When you buy a tent for the interior, you are dealing with weight. One of the heavier components of the military tent is the poles. All high-end tents use aluminum poles. They are the thickness of a pencil and very light.
The stem is made of short sections of the pack that are held together by the length of the cord. They are anodized to protect them from corrosion. You can also look for the leading military tents via an online source.
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Fiberglass rods are an alternative to aluminum. They tend to be heavier. I've never had problems with aluminum poles, but I do have fiberglass. The mast was light enough to fix with fine old tape but had broken overnight in the wind.
Because it is split lengthwise, the split fiberglass rod does not appear to split open when it is still. They are so painful and easy to scatter that it always annoys you when you fall behind.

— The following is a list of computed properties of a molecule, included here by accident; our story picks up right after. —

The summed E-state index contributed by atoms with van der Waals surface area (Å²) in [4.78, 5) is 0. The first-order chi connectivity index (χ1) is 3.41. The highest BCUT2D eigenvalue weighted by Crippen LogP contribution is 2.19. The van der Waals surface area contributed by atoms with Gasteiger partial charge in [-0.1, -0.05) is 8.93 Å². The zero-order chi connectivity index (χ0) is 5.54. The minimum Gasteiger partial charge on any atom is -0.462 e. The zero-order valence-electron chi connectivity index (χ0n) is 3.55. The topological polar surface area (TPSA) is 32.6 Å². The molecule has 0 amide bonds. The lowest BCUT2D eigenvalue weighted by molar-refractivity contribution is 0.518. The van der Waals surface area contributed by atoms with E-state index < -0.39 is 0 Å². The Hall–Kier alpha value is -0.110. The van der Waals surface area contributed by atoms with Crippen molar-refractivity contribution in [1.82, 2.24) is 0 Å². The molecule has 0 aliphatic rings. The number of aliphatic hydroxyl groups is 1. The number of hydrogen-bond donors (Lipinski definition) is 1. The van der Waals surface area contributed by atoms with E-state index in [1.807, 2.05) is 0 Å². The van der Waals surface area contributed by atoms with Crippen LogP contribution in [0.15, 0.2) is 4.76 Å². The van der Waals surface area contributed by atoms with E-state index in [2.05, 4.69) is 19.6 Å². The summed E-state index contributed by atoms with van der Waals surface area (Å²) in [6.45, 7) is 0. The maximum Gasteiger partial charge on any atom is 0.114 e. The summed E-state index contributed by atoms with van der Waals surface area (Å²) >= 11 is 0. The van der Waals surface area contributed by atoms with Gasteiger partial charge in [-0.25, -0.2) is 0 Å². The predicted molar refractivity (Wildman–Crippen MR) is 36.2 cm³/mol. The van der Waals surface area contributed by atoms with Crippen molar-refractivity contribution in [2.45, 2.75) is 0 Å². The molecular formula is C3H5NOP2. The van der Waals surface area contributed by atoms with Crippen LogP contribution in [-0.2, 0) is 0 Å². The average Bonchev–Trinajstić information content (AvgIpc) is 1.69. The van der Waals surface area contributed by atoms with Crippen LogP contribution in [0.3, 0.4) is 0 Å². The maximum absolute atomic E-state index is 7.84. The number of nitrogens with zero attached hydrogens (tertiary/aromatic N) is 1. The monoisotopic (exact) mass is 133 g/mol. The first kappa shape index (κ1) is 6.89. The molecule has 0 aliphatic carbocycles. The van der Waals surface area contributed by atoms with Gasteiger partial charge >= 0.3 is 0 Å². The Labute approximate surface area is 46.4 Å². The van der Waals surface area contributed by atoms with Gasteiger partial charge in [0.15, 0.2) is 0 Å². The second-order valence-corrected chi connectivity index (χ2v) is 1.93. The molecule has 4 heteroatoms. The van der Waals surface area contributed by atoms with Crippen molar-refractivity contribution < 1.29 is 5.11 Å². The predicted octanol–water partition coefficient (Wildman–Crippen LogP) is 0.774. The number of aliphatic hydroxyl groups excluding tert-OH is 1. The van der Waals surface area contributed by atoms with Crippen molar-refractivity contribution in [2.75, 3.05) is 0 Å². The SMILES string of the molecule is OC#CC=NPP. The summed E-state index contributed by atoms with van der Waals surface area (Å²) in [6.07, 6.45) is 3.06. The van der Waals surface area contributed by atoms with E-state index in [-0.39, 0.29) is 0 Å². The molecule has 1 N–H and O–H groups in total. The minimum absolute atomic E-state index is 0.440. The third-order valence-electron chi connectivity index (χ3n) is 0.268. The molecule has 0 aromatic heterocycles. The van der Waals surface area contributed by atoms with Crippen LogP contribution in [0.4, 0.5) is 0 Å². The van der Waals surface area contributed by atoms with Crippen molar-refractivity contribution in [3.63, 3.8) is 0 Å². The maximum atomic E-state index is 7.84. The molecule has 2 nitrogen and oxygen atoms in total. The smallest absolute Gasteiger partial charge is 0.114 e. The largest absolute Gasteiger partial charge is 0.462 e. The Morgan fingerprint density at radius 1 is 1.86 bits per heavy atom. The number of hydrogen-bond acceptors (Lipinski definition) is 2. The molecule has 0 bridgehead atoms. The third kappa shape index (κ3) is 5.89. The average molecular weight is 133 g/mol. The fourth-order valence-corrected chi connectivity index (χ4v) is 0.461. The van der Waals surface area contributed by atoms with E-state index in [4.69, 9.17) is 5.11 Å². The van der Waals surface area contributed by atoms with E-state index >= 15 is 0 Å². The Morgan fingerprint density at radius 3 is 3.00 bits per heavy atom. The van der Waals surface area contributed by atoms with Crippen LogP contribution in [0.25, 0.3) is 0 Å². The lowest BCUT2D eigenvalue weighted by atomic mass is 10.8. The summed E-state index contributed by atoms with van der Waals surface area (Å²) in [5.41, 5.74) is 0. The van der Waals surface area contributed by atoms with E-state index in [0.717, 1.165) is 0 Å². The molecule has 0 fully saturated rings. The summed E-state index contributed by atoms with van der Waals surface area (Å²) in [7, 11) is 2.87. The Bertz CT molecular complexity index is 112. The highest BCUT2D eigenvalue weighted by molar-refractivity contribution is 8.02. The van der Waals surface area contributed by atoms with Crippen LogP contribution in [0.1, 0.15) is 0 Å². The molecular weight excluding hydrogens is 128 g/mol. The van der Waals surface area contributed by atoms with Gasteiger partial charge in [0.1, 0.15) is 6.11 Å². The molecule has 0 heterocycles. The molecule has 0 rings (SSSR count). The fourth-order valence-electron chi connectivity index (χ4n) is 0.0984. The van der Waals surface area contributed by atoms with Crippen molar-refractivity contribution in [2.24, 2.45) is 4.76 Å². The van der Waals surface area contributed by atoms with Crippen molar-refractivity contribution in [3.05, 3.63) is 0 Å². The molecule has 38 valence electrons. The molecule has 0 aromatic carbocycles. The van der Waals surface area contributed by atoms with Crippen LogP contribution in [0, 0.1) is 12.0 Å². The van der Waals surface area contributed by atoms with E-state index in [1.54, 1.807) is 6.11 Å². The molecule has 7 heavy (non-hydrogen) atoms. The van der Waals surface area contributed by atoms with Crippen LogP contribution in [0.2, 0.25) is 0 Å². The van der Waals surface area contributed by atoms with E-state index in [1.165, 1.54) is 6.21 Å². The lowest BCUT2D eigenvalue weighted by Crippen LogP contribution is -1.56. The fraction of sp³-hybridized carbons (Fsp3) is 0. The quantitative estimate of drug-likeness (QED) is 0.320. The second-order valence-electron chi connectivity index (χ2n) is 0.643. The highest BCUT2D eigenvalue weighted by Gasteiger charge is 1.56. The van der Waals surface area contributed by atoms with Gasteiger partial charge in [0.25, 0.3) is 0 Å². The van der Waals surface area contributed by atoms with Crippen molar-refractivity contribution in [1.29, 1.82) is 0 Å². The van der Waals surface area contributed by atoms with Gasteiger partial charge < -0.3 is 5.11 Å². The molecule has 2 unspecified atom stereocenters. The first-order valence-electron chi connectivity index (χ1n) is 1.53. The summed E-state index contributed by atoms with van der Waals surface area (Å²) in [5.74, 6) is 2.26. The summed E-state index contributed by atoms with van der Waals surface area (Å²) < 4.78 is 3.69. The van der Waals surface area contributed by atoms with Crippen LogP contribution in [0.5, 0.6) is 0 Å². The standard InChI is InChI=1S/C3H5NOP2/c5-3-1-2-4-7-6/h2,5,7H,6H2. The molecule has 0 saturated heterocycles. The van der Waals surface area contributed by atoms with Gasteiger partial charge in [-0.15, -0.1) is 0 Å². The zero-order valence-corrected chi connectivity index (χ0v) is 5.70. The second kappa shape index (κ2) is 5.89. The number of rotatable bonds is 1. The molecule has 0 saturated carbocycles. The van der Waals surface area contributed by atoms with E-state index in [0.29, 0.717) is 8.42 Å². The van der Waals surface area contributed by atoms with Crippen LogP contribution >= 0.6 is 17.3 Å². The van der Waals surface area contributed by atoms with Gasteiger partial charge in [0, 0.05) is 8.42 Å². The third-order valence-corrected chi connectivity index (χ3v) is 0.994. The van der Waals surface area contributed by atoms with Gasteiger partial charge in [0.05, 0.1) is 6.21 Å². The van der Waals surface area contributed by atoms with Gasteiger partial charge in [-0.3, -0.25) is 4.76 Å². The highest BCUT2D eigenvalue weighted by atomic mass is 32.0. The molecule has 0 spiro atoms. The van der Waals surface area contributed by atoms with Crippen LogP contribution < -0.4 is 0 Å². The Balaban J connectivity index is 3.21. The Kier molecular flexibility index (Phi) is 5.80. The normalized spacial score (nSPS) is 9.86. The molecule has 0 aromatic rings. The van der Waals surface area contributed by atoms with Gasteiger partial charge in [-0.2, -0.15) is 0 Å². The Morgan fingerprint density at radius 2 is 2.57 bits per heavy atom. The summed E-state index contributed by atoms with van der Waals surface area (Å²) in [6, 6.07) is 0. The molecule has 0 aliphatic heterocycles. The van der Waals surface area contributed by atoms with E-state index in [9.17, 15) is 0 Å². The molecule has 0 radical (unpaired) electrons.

If your weight worries you, you might think the smaller the number of poles the better, but that doesn't mean that. Gender is largely what gives your tent its structural integrity. Tents with too few poles will be fragile.
The tent needs enough poles to make it strong. What is also important is the way the columns are arranged in the design. Too many pillars parallel to each other and half that are not separated enough make the tent vulnerable to strong winds from a certain angle.